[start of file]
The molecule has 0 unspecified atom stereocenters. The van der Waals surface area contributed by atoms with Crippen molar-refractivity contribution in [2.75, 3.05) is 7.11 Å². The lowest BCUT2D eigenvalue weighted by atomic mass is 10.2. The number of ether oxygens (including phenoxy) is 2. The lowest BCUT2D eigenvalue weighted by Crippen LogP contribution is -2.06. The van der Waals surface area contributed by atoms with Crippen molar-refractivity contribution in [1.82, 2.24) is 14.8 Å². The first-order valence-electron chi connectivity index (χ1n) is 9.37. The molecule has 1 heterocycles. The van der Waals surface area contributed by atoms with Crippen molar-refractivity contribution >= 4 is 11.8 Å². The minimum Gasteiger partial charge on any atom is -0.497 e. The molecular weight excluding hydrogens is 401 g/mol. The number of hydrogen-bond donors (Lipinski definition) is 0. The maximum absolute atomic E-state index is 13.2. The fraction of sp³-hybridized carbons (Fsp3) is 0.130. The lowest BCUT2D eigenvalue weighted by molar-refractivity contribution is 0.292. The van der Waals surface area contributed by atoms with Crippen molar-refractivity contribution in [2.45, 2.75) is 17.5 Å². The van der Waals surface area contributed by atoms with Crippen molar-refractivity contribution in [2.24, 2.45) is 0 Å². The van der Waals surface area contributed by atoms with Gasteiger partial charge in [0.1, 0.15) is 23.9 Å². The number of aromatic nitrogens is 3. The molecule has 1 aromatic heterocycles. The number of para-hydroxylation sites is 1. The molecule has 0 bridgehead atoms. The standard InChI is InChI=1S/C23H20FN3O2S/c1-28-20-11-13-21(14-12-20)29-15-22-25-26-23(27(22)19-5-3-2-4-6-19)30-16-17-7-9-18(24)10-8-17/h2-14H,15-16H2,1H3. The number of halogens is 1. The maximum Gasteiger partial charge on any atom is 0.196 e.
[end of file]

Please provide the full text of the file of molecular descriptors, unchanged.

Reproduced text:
The molecule has 0 unspecified atom stereocenters. The van der Waals surface area contributed by atoms with Crippen molar-refractivity contribution in [2.75, 3.05) is 7.11 Å². The lowest BCUT2D eigenvalue weighted by atomic mass is 10.2. The number of ether oxygens (including phenoxy) is 2. The lowest BCUT2D eigenvalue weighted by Crippen LogP contribution is -2.06. The van der Waals surface area contributed by atoms with Crippen molar-refractivity contribution in [1.82, 2.24) is 14.8 Å². The first-order valence-electron chi connectivity index (χ1n) is 9.37. The molecule has 1 heterocycles. The van der Waals surface area contributed by atoms with Crippen molar-refractivity contribution >= 4 is 11.8 Å². The minimum Gasteiger partial charge on any atom is -0.497 e. The molecular weight excluding hydrogens is 401 g/mol. The number of hydrogen-bond donors (Lipinski definition) is 0. The maximum absolute atomic E-state index is 13.2. The fraction of sp³-hybridized carbons (Fsp3) is 0.130. The lowest BCUT2D eigenvalue weighted by molar-refractivity contribution is 0.292. The van der Waals surface area contributed by atoms with Crippen molar-refractivity contribution in [2.45, 2.75) is 17.5 Å². The van der Waals surface area contributed by atoms with Crippen molar-refractivity contribution in [2.24, 2.45) is 0 Å². The van der Waals surface area contributed by atoms with Gasteiger partial charge in [0.1, 0.15) is 23.9 Å². The number of aromatic nitrogens is 3. The molecule has 1 aromatic heterocycles. The number of para-hydroxylation sites is 1. The molecule has 0 bridgehead atoms. The standard InChI is InChI=1S/C23H20FN3O2S/c1-28-20-11-13-21(14-12-20)29-15-22-25-26-23(27(22)19-5-3-2-4-6-19)30-16-17-7-9-18(24)10-8-17/h2-14H,15-16H2,1H3. The number of halogens is 1. The maximum Gasteiger partial charge on any atom is 0.196 e.